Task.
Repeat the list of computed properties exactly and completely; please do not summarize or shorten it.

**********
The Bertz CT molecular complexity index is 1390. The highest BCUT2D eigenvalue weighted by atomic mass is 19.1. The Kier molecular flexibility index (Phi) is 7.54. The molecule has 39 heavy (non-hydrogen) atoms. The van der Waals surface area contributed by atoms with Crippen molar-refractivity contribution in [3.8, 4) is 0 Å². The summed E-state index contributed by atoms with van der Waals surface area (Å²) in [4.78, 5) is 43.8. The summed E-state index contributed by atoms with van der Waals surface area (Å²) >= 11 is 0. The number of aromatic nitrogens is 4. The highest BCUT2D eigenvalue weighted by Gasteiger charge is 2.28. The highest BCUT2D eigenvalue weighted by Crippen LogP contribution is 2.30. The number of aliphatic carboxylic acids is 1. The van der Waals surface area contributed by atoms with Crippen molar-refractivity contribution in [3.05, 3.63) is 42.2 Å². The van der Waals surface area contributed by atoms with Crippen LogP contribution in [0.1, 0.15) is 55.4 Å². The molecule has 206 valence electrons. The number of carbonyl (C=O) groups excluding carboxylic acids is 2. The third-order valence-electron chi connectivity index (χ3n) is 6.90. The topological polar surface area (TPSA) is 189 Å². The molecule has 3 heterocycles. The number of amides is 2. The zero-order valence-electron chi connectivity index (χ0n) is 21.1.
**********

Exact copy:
The Bertz CT molecular complexity index is 1390. The highest BCUT2D eigenvalue weighted by atomic mass is 19.1. The Kier molecular flexibility index (Phi) is 7.54. The molecule has 39 heavy (non-hydrogen) atoms. The van der Waals surface area contributed by atoms with Crippen molar-refractivity contribution in [3.8, 4) is 0 Å². The summed E-state index contributed by atoms with van der Waals surface area (Å²) in [4.78, 5) is 43.8. The summed E-state index contributed by atoms with van der Waals surface area (Å²) >= 11 is 0. The number of aromatic nitrogens is 4. The highest BCUT2D eigenvalue weighted by Gasteiger charge is 2.28. The highest BCUT2D eigenvalue weighted by Crippen LogP contribution is 2.30. The number of aliphatic carboxylic acids is 1. The van der Waals surface area contributed by atoms with Crippen molar-refractivity contribution in [3.05, 3.63) is 42.2 Å². The van der Waals surface area contributed by atoms with Crippen LogP contribution in [0.1, 0.15) is 55.4 Å². The molecule has 206 valence electrons. The number of carbonyl (C=O) groups excluding carboxylic acids is 2. The third-order valence-electron chi connectivity index (χ3n) is 6.90. The topological polar surface area (TPSA) is 189 Å². The molecule has 3 heterocycles. The number of amides is 2. The zero-order valence-electron chi connectivity index (χ0n) is 21.1.